Both the RSS prayer and oath feature a pledge to Hindu rashtra. How does the RSS define that phrase?
Rashtra is often equated with nation in English. But the evolution of nation in Europe is a phenomenon of 15th century, as a reaction to the theocratic state. This was never the situation in Bharat. Here the concept of rashtra (nation) has existed since Vedic times, based on a shared view of life by all people living in Bharat, evolving into a unique way of life, Sanskriti.
There is a distinction between nation and state. State is a political association, nation means the people. Well-known French philosopher Ernest Renan had this to say about “What is a nation”:
“The soil provides the substratum, the field for struggle and labour, man provides the soul.Man is everything in the formation of this sacred thing that we call a people. Nothing that is material suffices here. A nation is a spiritual principle, the result of the intricate working of history, a spiritual family and not a group determined by the configuration of the earth.
“Two things which are really one go to make this soul or spiritual principle. One of these things lies in the past, the other in the present. The one is the possession in common of a rich heritage of memories and the other is actual agreement, the desire to live together and the will to continue to make the most of the joint in heritance.
“Man cannot be improvised. The nation like the individual, is the fruit of long past spent in toil, sacrifice and devotion. Ancestor worship is of all the forms the most justifiable. Since our ancestors have made us what we are. A heroic past, great men and glory, I mean real glory—these should be capital of our company when we come to found a national idea.”
So, Hindu rashtra is an adjective of rashtra (people of Bharat) and stands for the way of life that people practise in India. The Hindu-ness of our society lies in recognizing the divinity within each human being but also in accepting that religion is a personal matter.
You can choose any path you like to your spiritual goals. Hindutva is the same as Bharatiya values. The confusion also arises because dharma is wrongly translated as religion in English.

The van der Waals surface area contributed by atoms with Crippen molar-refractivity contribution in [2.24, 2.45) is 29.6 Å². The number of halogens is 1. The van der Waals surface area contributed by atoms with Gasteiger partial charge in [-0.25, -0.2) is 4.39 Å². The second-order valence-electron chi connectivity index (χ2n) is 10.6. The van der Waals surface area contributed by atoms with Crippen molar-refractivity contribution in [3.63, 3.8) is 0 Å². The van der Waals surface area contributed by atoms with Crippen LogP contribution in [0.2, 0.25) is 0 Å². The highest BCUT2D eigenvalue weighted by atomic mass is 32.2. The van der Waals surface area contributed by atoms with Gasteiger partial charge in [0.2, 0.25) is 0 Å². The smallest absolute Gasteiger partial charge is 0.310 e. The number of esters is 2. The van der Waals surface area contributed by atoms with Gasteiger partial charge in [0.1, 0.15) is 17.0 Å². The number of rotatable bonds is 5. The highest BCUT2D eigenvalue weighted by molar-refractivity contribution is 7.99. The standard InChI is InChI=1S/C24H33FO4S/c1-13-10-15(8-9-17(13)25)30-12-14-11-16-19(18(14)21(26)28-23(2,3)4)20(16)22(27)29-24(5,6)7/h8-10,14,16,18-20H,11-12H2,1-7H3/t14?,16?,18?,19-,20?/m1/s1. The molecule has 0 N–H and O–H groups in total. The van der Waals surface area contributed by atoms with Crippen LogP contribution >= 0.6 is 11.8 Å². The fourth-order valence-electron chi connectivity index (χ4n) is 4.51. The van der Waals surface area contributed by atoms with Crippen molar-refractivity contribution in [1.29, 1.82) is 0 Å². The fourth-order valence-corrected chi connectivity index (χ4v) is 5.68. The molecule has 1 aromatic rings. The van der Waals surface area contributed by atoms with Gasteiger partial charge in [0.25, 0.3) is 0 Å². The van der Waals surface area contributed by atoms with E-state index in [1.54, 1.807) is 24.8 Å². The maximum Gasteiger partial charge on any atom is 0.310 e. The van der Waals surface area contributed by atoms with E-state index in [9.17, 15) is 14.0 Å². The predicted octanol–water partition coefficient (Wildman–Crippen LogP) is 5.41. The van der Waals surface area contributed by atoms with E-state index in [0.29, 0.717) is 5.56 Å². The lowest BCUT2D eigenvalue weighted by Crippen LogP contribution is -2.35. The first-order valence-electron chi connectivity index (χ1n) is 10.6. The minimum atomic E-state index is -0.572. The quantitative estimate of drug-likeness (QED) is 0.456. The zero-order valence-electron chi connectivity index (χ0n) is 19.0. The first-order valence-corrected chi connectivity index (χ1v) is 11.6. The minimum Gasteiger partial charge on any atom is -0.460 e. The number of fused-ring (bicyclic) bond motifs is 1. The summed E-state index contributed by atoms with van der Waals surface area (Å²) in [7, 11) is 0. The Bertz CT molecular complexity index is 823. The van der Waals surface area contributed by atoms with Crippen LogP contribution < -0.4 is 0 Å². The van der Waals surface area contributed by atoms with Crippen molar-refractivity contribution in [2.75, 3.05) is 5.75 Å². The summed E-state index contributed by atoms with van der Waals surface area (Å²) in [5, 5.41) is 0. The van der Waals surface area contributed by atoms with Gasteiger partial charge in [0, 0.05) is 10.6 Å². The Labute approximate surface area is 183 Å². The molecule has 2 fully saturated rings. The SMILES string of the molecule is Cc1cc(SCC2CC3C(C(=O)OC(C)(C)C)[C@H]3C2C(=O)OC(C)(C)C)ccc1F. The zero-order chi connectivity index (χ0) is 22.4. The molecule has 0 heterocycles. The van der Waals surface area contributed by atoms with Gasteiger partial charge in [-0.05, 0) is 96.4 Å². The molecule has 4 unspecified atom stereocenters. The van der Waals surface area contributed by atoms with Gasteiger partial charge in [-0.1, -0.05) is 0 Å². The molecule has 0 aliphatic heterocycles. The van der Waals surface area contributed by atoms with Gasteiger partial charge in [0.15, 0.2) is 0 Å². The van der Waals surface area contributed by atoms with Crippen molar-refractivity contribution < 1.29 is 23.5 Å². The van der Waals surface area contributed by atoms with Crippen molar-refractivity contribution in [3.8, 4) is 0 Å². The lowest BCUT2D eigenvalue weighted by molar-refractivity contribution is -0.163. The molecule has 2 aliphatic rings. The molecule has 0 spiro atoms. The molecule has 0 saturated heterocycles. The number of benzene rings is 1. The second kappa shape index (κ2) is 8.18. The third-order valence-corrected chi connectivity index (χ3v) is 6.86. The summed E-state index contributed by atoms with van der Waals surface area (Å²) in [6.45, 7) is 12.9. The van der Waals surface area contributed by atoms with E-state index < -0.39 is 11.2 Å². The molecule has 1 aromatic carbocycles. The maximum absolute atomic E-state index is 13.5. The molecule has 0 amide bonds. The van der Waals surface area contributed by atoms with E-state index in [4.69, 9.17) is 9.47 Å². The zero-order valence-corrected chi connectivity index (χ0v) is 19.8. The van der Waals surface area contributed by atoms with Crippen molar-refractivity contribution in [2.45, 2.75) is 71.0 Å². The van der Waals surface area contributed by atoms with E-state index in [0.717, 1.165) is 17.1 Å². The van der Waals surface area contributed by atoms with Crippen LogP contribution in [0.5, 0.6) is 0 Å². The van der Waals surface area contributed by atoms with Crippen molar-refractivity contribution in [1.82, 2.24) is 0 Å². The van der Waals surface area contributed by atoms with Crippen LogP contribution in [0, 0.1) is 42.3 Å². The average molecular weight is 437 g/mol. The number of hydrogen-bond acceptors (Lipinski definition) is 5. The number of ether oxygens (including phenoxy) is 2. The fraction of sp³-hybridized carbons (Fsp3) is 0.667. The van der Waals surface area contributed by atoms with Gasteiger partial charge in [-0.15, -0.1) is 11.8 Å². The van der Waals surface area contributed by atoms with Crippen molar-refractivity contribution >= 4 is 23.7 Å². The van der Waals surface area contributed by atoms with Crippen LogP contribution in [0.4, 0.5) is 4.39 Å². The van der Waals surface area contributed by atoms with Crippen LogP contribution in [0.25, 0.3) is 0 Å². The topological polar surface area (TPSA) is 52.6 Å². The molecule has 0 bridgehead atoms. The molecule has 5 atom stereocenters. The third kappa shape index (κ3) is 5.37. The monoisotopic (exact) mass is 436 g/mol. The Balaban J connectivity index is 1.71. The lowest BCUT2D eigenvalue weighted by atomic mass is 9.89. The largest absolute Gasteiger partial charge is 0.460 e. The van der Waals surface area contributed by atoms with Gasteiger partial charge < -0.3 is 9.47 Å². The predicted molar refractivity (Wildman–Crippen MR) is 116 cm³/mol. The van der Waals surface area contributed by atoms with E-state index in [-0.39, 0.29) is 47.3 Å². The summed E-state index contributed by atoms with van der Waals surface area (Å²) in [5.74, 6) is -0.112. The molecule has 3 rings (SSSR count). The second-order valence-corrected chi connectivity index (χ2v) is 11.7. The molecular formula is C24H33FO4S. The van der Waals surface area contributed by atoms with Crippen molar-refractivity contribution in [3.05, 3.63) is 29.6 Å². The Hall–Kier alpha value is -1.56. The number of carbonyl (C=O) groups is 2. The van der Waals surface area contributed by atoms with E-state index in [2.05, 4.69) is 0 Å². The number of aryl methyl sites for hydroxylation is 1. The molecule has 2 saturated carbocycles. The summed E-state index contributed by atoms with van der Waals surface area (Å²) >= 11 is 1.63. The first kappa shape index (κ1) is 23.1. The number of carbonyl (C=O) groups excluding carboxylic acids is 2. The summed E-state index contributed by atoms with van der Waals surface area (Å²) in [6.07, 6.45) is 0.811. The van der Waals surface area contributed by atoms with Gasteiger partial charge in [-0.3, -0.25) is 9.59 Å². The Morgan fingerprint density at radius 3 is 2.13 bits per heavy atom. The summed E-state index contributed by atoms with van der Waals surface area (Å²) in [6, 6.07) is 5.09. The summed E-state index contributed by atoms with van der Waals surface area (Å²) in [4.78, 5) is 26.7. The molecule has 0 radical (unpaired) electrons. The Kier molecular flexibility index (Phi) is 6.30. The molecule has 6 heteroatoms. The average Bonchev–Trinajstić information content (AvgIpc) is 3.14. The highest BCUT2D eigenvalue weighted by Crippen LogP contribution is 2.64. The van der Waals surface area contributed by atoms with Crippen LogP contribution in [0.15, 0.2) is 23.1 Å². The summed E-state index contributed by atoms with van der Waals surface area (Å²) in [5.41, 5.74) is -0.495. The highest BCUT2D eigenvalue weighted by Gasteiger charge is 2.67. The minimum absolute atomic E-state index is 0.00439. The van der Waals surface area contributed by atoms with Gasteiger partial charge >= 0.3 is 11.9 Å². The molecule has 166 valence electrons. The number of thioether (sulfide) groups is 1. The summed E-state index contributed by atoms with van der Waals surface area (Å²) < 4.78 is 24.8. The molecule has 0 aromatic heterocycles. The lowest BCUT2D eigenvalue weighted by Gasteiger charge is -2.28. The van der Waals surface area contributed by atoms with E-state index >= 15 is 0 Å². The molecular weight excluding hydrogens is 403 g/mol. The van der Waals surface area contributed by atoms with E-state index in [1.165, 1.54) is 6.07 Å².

So there is no contradiction between a Hindu rashtra and a secular nation?
No. The best way to understand this is through a quotation by Tagore about Bharat in his essay “Swadeshi Samaj”:
“To feel unity in diversity, to establish unity amidst variety—this is the underlying dharma of Bharat. Bharat does not regard difference as hostility, she does not regard the other as enemy. That is why without sacrifice or destruction she wants to accommodate everybody within one great system. That is why she accepts all ways and sees the greatness of each in his own sphere.
“Because of this virtue, in Bharat, by seeing others we wouldn’t get frightened as we don’t consider any society or people as our enemy. Each fresh conflict will enable us to expand ourselves. The Hindu, the Buddhist, the Muslim and the Christian will not fight each other and die in Bharat—here they will find a meeting point. That meeting point will not be non-Hindu, but very specifically Hindu.”
Dr Radhakrishnan has observed that Hindutva (Hinduism) is not a religion: it is a commonwealth of many religions. If you accept the Hindu way of life you are free to follow any religion you like.
In that case, where does the impulse for initiatives like ‘ghar wapsi’ come from?
As Hindus we do not believe in conversions. There are many Muslims and Christians who attend RSS shakhas but we do not seek to convert them. They keep following their own faith. A senior ideologue of the RSS, M.G. Vaidya, was professor of Sanskrit in a college run by Scottish Church in Nagpur.
Once, one of his colleagues, a Christian, asked him if he can join the RSS. Mr Vaidya replied, “Oh! Sure! For that you need not leave your faith. Only you have to accept that there is salvation outside Church also.” On this the Christian professor quipped that he cannot accept this as he will lose his zeal to convert people.
The great Sarvodaya leader, Acharya Vinoba Bhave said, “Salvation through this way only is non-Hindu and salvation through this way also is Hindu.
However, it is commonly known that a lot of people were converted en masse here and there is a growing urge among them to reconnect to their roots. Facilitating this urge to reconnect to roots is ghar wapsi or home coming. It can be seen as a process of de-conversion.
Pragya Tiwari is a Delhi based journalist and is pursuing an executive master’s in public administration from the London School Of Economics.